Christy Clark, B.C.'s premier, keeping quiet during federal election
Province's Liberal leader playing a low-key role, but several other premiers actively campaign
British Columbia Premier Christy Clark always seems comfortable on the campaign trail.
In the last provincial election, her team gave her a hard hat in preparation for all the job-creation-related photo opportunities she would participate in.
But with the longest federal election campaign in recent memory underway, Clark is sitting on the sidelines.
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The premier is an awkward position. Her party may have Liberal in the name, but it is very much a coalition made mostly of federal Conservatives and Liberals.
That makes picking a side complicated.
"I'm going to stay out of federal issues until at least the election is over," said Clark.
"I think that seems wise. We'll see who the new prime minister is and we'll see how that works."
Other premiers taking sides
Not all premiers are taking Clark's approach.
Ontario Liberal Premier Kathleen Wynne has been on the campaign trail across her province with Justin Trudeau.
In Alberta, NDP Premier Rachel Notley has vocally supported Tom Mulcair's climate-change plan, which calls for Canada to achieve a 34 per cent reduction in greenhouse gas emissions, compared to 1990 levels, by 2030.
But for Clark, the messaging is very much about her home base, not about the country as a whole.
She said the role of a premier shouldn't be to influence who's in Ottawa. It should be about managing what's best for B.C.
"I don't have time to engage in issues that are important to the country, but aren't the job I was elected to do," she said. "That's a big job and I'm 100 per cent focused on that right now."
Federal politics, provincial consequences
But this election is a historic one for B.C.
The federal Conservatives, Liberals and NDP have announced plans to match or exceed provincial funding for major transit projects.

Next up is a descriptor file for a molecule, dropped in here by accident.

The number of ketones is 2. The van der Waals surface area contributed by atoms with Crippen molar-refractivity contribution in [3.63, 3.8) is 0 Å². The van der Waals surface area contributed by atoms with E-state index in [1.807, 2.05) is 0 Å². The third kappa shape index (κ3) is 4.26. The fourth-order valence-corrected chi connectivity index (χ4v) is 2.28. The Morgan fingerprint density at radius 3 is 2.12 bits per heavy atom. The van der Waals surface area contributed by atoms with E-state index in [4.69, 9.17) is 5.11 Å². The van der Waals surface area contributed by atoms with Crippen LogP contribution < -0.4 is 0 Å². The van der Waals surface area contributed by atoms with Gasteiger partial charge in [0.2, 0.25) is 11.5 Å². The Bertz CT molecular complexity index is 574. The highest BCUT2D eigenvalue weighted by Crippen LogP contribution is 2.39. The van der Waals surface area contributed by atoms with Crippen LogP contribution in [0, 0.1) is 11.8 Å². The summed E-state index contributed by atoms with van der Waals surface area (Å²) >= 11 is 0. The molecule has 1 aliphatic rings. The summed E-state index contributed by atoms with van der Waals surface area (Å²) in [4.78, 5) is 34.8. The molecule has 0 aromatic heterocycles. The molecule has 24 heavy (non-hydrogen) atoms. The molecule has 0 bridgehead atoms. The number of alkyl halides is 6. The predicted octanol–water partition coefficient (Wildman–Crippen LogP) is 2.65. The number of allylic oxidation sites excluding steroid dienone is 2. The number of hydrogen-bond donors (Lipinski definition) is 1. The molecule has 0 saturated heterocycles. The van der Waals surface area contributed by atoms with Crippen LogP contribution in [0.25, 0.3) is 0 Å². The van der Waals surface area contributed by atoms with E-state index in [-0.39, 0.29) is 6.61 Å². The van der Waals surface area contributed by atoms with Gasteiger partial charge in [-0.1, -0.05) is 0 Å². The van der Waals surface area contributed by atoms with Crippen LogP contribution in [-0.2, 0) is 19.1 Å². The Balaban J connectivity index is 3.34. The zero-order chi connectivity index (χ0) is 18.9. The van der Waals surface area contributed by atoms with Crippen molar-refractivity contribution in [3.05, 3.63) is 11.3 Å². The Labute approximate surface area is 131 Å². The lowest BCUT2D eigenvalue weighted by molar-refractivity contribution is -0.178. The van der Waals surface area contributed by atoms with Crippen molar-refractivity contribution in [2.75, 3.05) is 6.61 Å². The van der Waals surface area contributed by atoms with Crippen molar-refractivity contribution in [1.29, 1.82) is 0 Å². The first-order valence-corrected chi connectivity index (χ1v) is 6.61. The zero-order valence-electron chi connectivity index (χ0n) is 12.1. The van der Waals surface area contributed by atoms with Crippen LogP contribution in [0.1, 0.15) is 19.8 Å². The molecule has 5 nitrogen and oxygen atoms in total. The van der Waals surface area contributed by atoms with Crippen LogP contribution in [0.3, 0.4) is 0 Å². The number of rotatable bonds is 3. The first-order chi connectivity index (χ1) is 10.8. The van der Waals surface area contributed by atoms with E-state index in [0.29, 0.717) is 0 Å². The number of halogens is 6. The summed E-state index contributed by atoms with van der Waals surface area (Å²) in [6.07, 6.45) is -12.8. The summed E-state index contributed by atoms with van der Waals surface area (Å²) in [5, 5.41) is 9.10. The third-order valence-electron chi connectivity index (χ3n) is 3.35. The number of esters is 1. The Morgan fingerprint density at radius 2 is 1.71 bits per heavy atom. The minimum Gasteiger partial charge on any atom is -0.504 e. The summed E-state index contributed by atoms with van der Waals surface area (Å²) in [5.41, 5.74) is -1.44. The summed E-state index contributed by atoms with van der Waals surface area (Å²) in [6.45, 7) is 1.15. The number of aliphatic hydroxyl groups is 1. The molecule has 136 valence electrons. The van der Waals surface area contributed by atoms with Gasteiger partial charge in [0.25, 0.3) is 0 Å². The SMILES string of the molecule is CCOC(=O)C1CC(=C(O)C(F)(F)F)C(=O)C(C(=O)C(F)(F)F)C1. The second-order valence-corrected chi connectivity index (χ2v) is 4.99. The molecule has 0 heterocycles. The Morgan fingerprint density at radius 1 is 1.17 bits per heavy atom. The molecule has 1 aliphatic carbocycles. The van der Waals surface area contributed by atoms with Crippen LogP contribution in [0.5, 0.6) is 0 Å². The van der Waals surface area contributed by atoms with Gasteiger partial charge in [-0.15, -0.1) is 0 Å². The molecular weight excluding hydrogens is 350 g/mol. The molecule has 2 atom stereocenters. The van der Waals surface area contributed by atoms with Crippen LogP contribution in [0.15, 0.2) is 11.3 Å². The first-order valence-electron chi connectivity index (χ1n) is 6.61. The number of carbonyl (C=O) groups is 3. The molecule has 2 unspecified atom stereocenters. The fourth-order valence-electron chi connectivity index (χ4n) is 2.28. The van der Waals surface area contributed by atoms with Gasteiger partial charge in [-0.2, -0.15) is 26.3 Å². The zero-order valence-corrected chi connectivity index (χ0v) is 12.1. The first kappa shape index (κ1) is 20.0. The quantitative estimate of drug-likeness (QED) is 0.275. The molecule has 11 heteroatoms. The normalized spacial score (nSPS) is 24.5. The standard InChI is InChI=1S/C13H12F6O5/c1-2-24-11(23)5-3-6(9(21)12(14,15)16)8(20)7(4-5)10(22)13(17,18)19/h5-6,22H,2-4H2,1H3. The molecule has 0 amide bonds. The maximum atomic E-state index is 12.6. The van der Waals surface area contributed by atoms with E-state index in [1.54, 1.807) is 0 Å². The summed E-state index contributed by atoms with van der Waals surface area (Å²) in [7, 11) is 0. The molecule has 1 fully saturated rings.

The NDP would decriminalize marijuana, a major B.C. cash crop, while the Liberals would work on legalizing and regulating the sale of the drug.
There's also a lot at stake for the premier and the province based on the outcome of the election.
The softwood lumber agreement with the United States is set to expire on Oct. 12, one week before the election. The federal government will then have a year to renew the deal that has huge economic consequences for B.C.
"We're going to work with whoever is elected for the best interest of the province," Clark said.
"I'll let the federal politicians figure out their end of it, and we'll work with whatever comes out the end after election day."
Ties to federal parties
The premier has had an elaborate history with the country's two oldest political parties.
In the early '90s Clark went to Ottawa to work for ministers in Jean Chretien's cabinet. Her ex-husband has been a long-time political organizer for both the provincial and federal Liberals.
But she has also been seen as an ally to Ottawa since she has been in office — touring wildfires and attending early-morning hockey practices with Prime Minister Stephen Harper.
Harper has also committed support for the province's liquefied natural gas industry.
NDP tied at the hip
For the NDP in B.C., it's a much different story. John Horgan is one of the province's most recognizable politicians. At six feet three inches, the party leader stands out in a crowd.
But even in the most political of crowds he can be a source of confusion. While he was campaigning for the federal NDP two weeks ago, a pair of supporters approached him to let him know they would be throwing their votes his way on Oct. 19.
The problem is, Horgan isn't on the ballot. That will have to wait until the next scheduled provincial election, scheduled for May 2017.
"I don't need the votes," said Horgan. "If Tom (Mulcair) asks me for help, I'll help. But I am trying my level best to not involve myself in the federal election campaign."
Although Horgan won't be standing on any stages with Mulcair, that doesn't mean he isn't aligning himself with the NDP leader.
A letter from Horgan has been sent to members of provincial arm of the NDP in support of Mulcair.
But that comes as no surprise. In B.C. the federal and provincial NDP are tied at the hip. At Vancouver's Pride Parade elected representatives from both wings of the party marched side by side.
"I'll be door-knocking with candidates in my community, absolutely, but I believe the federal campaign is going very, very well." said Horgan.
But Horgan won't have to work directly with the next prime minister — Clark will. So her decision to sit out the campaign should come as no surprise.
Former Liberal premier Gordon Campbell did the same thing while he was in power.